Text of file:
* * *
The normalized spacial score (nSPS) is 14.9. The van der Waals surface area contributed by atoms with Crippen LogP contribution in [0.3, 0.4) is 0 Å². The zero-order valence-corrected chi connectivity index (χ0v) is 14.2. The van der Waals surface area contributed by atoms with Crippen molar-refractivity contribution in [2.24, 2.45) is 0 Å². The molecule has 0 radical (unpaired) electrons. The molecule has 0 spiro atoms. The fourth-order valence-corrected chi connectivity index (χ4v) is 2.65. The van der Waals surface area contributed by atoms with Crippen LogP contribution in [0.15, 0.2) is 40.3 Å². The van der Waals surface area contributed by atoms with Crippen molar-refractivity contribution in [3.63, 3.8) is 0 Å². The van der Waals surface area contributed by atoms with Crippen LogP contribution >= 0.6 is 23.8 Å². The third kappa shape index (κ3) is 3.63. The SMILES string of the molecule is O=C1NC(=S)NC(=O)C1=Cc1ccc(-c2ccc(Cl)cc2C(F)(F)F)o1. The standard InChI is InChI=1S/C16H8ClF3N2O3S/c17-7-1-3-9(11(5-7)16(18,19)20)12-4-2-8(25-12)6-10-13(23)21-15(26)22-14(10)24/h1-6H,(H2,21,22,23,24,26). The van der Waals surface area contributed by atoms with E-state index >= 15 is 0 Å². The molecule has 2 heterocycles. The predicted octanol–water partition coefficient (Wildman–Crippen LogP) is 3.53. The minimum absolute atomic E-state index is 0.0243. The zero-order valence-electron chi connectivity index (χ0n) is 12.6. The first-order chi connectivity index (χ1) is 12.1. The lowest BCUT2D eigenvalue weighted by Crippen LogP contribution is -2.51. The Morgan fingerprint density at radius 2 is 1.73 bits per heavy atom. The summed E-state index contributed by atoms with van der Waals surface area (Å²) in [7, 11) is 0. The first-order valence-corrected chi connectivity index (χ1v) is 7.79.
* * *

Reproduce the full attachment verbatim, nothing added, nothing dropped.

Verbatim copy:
The normalized spacial score (nSPS) is 14.9. The van der Waals surface area contributed by atoms with Crippen LogP contribution in [0.3, 0.4) is 0 Å². The zero-order valence-corrected chi connectivity index (χ0v) is 14.2. The van der Waals surface area contributed by atoms with Crippen molar-refractivity contribution in [2.24, 2.45) is 0 Å². The molecule has 0 radical (unpaired) electrons. The molecule has 0 spiro atoms. The fourth-order valence-corrected chi connectivity index (χ4v) is 2.65. The van der Waals surface area contributed by atoms with Crippen LogP contribution in [0.15, 0.2) is 40.3 Å². The van der Waals surface area contributed by atoms with Crippen molar-refractivity contribution in [3.63, 3.8) is 0 Å². The van der Waals surface area contributed by atoms with Crippen LogP contribution >= 0.6 is 23.8 Å². The third kappa shape index (κ3) is 3.63. The SMILES string of the molecule is O=C1NC(=S)NC(=O)C1=Cc1ccc(-c2ccc(Cl)cc2C(F)(F)F)o1. The standard InChI is InChI=1S/C16H8ClF3N2O3S/c17-7-1-3-9(11(5-7)16(18,19)20)12-4-2-8(25-12)6-10-13(23)21-15(26)22-14(10)24/h1-6H,(H2,21,22,23,24,26). The van der Waals surface area contributed by atoms with E-state index >= 15 is 0 Å². The molecule has 2 heterocycles. The predicted octanol–water partition coefficient (Wildman–Crippen LogP) is 3.53. The minimum absolute atomic E-state index is 0.0243. The zero-order valence-electron chi connectivity index (χ0n) is 12.6. The first-order chi connectivity index (χ1) is 12.1. The lowest BCUT2D eigenvalue weighted by Crippen LogP contribution is -2.51. The Morgan fingerprint density at radius 2 is 1.73 bits per heavy atom. The summed E-state index contributed by atoms with van der Waals surface area (Å²) in [7, 11) is 0. The first-order valence-corrected chi connectivity index (χ1v) is 7.79.